OK, simple enough.  You had fun in step two coming up with some alternative solutions, and maybe there was just a little too much syrup on your pancakes, because your solutions ranged from the expected – shovel your way out, to the (ahem..) more creative…

In step three, most of those ideas survived your screening criteria; for your Evaluation Criteria you used speed, minimum effort required, and fun, and somehow you and your friends decided that building a home-made flame thrower and blasting your way out was your best idea.  Ok….

In step four you developed your plan and after about an hour in your garage, had cobbled together a risky looking and potentially lethal combination of pieces and parts that might just work, and mounted it in an old wheelbarrow.

So, with a slightly nervous look at each other, you opened the garage door and hit the switch.

An enormous orange flame bust from the nozzle, shooting out five feet into the snow, which was vaporized almost the instant it was hit by the flame.  Soon a veritable river of melt water is flowing down the steep driveway and out into the street.    In about ten minutes, you’ve made short work of all that nasty white stuff and you’ve cleared the driveway.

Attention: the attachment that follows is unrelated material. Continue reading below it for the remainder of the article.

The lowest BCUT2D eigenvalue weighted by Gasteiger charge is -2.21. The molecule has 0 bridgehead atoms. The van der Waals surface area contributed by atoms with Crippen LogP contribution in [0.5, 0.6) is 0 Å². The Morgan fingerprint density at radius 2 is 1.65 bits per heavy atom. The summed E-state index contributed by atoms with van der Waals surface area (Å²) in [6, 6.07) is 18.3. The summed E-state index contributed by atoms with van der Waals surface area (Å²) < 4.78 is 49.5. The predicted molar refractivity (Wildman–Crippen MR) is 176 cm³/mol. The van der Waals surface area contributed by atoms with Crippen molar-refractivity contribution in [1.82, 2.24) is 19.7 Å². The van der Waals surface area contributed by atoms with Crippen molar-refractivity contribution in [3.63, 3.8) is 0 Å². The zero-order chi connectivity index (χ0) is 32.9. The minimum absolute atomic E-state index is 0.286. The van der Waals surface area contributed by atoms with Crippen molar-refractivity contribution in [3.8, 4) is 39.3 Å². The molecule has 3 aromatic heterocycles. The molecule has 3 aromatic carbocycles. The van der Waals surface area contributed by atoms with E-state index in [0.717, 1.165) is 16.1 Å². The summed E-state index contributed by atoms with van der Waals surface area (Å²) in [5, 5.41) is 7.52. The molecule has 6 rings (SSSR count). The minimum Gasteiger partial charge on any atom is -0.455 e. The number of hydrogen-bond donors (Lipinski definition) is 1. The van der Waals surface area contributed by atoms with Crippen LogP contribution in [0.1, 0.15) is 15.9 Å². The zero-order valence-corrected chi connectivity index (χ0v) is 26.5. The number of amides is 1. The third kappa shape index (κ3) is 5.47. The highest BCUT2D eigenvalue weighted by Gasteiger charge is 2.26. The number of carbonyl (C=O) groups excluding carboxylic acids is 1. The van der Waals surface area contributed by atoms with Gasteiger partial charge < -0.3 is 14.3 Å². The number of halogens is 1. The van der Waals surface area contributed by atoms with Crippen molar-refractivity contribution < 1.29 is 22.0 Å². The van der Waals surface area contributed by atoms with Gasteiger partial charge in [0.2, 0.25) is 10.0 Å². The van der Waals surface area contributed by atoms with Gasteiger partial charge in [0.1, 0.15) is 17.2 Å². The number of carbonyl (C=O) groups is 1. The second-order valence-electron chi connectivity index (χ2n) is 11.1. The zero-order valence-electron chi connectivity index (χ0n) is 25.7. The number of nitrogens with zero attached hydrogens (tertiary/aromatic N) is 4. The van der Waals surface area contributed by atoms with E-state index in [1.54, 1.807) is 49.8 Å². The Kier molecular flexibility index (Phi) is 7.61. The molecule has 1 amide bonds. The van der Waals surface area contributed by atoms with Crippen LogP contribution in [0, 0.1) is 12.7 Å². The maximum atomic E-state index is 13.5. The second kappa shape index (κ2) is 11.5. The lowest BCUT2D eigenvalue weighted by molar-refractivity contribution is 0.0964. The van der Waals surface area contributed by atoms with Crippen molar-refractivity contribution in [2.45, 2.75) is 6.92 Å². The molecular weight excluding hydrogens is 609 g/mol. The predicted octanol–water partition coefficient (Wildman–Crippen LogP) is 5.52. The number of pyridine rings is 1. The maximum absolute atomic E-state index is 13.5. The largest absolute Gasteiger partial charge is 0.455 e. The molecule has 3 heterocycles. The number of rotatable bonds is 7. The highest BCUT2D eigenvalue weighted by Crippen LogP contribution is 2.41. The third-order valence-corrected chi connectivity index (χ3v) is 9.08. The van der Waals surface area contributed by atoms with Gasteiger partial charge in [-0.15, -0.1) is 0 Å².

It was so much fun, your friends wanted a turn, and you ended up clearing the sidewalk in both directions.

Problem solved, mission complete, right?

Well, maybe, but before you put the flamethrower away, you should take a minute to reflect on how things went – this is the critical and often neglected fifth step of the problem solving process:  Assess and Evaluate.

A Moment of Reflection

Now you don’t need to have a formal meeting with a slide projector and PowerPoint presentation unless you were working on a bigger, more complex problem.  Often, your moment of reflection can be an informal one, just talking with your group or getting feedback from customers.  But if it was worth the time and effort to go through the steps of the decision making process, then it’s probably also worth it to sit down and figure out if you were successful and if you learned anything in the process.  It will only make you smarter and a better leader next time around.

And really there’s just one question to ask:  Did our solution solve the problem?

If it did, that’s great.  You can pat yourself on the back, and maybe think about how using the problem solving process brought you to success.

Measuring Effectiveness